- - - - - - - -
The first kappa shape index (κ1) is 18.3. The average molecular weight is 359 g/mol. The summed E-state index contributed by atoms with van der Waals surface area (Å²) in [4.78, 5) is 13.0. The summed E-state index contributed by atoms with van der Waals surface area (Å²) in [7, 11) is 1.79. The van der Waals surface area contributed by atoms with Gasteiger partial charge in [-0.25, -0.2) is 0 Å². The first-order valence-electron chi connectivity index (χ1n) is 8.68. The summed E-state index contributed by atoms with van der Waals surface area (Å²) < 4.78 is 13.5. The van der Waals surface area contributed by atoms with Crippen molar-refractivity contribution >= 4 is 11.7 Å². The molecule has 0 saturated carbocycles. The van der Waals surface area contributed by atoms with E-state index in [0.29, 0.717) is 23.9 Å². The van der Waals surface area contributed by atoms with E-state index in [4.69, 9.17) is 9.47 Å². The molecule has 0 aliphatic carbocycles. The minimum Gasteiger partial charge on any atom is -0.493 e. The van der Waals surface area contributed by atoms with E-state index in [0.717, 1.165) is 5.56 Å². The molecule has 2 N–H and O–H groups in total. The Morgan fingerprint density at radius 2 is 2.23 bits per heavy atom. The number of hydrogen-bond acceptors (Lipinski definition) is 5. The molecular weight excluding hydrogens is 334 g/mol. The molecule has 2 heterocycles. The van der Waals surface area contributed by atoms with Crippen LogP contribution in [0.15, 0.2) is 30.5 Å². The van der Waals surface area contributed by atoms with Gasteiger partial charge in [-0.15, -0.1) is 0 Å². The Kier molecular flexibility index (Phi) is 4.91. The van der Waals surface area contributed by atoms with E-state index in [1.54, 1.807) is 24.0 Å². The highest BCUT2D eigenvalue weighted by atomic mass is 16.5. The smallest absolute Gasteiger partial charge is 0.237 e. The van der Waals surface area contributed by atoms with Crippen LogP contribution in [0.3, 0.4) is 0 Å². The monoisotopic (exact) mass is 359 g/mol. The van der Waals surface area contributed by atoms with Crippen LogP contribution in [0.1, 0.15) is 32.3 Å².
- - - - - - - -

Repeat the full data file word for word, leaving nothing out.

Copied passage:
The first kappa shape index (κ1) is 18.3. The average molecular weight is 359 g/mol. The summed E-state index contributed by atoms with van der Waals surface area (Å²) in [4.78, 5) is 13.0. The summed E-state index contributed by atoms with van der Waals surface area (Å²) in [7, 11) is 1.79. The van der Waals surface area contributed by atoms with Gasteiger partial charge in [-0.25, -0.2) is 0 Å². The first-order valence-electron chi connectivity index (χ1n) is 8.68. The summed E-state index contributed by atoms with van der Waals surface area (Å²) < 4.78 is 13.5. The van der Waals surface area contributed by atoms with Crippen molar-refractivity contribution >= 4 is 11.7 Å². The molecule has 0 saturated carbocycles. The van der Waals surface area contributed by atoms with E-state index in [0.29, 0.717) is 23.9 Å². The van der Waals surface area contributed by atoms with E-state index in [4.69, 9.17) is 9.47 Å². The molecule has 0 aliphatic carbocycles. The minimum Gasteiger partial charge on any atom is -0.493 e. The van der Waals surface area contributed by atoms with E-state index in [0.717, 1.165) is 5.56 Å². The molecule has 2 N–H and O–H groups in total. The Morgan fingerprint density at radius 2 is 2.23 bits per heavy atom. The number of hydrogen-bond acceptors (Lipinski definition) is 5. The molecular weight excluding hydrogens is 334 g/mol. The molecule has 2 heterocycles. The van der Waals surface area contributed by atoms with Crippen LogP contribution in [0.15, 0.2) is 30.5 Å². The van der Waals surface area contributed by atoms with Gasteiger partial charge in [-0.15, -0.1) is 0 Å². The Kier molecular flexibility index (Phi) is 4.91. The van der Waals surface area contributed by atoms with E-state index in [1.54, 1.807) is 24.0 Å². The highest BCUT2D eigenvalue weighted by atomic mass is 16.5. The smallest absolute Gasteiger partial charge is 0.237 e. The van der Waals surface area contributed by atoms with Crippen LogP contribution in [0.3, 0.4) is 0 Å². The monoisotopic (exact) mass is 359 g/mol. The van der Waals surface area contributed by atoms with Crippen LogP contribution in [0.1, 0.15) is 32.3 Å².